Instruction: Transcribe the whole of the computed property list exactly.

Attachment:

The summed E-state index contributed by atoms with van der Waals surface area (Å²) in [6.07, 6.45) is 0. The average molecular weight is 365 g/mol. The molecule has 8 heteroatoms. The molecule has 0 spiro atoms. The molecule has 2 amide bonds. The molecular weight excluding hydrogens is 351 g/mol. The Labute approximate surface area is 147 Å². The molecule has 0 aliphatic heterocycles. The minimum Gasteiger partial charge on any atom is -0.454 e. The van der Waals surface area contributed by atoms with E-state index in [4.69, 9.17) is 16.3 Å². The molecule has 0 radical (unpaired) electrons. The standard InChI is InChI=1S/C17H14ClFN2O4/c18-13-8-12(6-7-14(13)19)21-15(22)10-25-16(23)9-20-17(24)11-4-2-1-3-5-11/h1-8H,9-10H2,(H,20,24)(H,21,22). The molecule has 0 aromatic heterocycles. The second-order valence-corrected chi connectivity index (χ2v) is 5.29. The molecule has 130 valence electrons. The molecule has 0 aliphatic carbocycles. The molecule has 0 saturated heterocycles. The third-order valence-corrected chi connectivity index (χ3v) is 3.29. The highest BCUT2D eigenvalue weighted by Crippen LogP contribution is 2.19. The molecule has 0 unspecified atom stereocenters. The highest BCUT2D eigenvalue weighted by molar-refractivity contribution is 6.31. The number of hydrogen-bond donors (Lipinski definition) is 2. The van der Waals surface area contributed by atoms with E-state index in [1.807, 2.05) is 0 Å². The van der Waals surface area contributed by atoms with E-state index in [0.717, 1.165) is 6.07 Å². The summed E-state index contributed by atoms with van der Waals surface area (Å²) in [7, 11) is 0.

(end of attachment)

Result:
The summed E-state index contributed by atoms with van der Waals surface area (Å²) in [6.07, 6.45) is 0. The average molecular weight is 365 g/mol. The molecule has 8 heteroatoms. The molecule has 0 spiro atoms. The molecule has 2 amide bonds. The molecular weight excluding hydrogens is 351 g/mol. The Labute approximate surface area is 147 Å². The molecule has 0 aliphatic heterocycles. The minimum Gasteiger partial charge on any atom is -0.454 e. The van der Waals surface area contributed by atoms with E-state index in [4.69, 9.17) is 16.3 Å². The molecule has 0 radical (unpaired) electrons. The standard InChI is InChI=1S/C17H14ClFN2O4/c18-13-8-12(6-7-14(13)19)21-15(22)10-25-16(23)9-20-17(24)11-4-2-1-3-5-11/h1-8H,9-10H2,(H,20,24)(H,21,22). The molecule has 0 aromatic heterocycles. The second-order valence-corrected chi connectivity index (χ2v) is 5.29. The molecule has 130 valence electrons. The molecule has 0 aliphatic carbocycles. The molecule has 0 saturated heterocycles. The third-order valence-corrected chi connectivity index (χ3v) is 3.29. The highest BCUT2D eigenvalue weighted by Crippen LogP contribution is 2.19. The molecule has 0 unspecified atom stereocenters. The highest BCUT2D eigenvalue weighted by molar-refractivity contribution is 6.31. The number of hydrogen-bond donors (Lipinski definition) is 2. The van der Waals surface area contributed by atoms with E-state index in [1.807, 2.05) is 0 Å². The van der Waals surface area contributed by atoms with E-state index in [0.717, 1.165) is 6.07 Å². The summed E-state index contributed by atoms with van der Waals surface area (Å²) in [7, 11) is 0.